An informal analysis of our Applesauce commentariat
While trading barbs with one of our regular right-wing commenters the other day, I got to thinking about the many contributors here who have come and gone over the past five years — and about those who have come and stayed.
There have been far more of the former than the latter. Some of them have stuck around for a few weeks or months, or even a year or so, and then moved on for one reason or another. This has been true of a few liberals, but it’s mostly been conservatives. And then, of course, there have been three or four dozen erstwhile regulars who have been banned from this site for certain offenses. Strangely, some of those banished folks still submit comments now and then, no matter that they never get past the moderation stage.
The most curious thing about our commenters is that those who eventually fade away — or get the gate — are almost invariably of the far-right variety. On the other hand, our long-term regulars include several conservatives who seem able to walk upright.
Another funny thing is that some of the far-rightists who have been banned have predicted in their unpublished responses to the heave-ho that this blog was destined to fade into oblivion, presumably because their own pearls of wisdom would no longer grace our comment threads. But, of course, that hasn’t been the case. It’s been quite the opposite. Last year was our best yet, with a tally of 670,799 page-views — bringing the five-year total to nearly two million.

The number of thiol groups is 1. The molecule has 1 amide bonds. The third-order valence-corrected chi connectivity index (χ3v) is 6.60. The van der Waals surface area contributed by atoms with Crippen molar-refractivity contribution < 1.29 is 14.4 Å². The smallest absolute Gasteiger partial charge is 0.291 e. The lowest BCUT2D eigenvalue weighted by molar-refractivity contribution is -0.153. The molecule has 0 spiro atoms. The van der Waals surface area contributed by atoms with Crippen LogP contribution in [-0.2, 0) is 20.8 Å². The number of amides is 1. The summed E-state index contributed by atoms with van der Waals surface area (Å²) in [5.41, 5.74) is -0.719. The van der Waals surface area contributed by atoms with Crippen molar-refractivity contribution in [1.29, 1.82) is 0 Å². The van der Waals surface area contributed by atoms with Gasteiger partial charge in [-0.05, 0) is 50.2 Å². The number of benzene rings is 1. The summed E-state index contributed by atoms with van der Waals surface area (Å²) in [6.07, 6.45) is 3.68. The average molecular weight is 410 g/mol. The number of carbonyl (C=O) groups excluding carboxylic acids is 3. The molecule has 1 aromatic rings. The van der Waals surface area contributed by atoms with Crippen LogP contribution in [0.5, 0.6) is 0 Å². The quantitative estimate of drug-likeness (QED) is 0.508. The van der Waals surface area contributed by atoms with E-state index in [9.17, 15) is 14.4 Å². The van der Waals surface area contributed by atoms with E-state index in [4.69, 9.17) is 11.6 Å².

Nor has the volume of comments declined, despite the departures, voluntary or otherwise, of so many former regulars. The total number of comments published here is in the hundreds of thousands, but I don’t have an exact figure. The problem is that comments from those who were banished have all been deleted for technical reasons and thus are no longer counted on the meter that keeps track of that stuff. And some of those people who got the boot were very prolific. The combined output from just three of them numbered in five figures.
Then, too, there have been thousands of would-be commenters who have never had anything published here, simply because their initial submissions were too vulgar, blatantly racist or thinly-veiled pitches for commercial enterprises. Most of them have tried only once or twice and then given up.
The unanswered question about all of this is the extent to which the modest popularity of this blog is due to the comments and perhaps also my snarky responses to some of them. Absent the kind of research that would cost too much to conduct, we’ll never really know.
I’ve considered experimenting with a month during which the comments function would be disabled, and then checking the page-view numbers to see if there was any fall-off. But the suits who pay me coin of the realm for this gig probably wouldn’t go along with that. Besides, I likely would miss the sport of sparring with some of the commenters.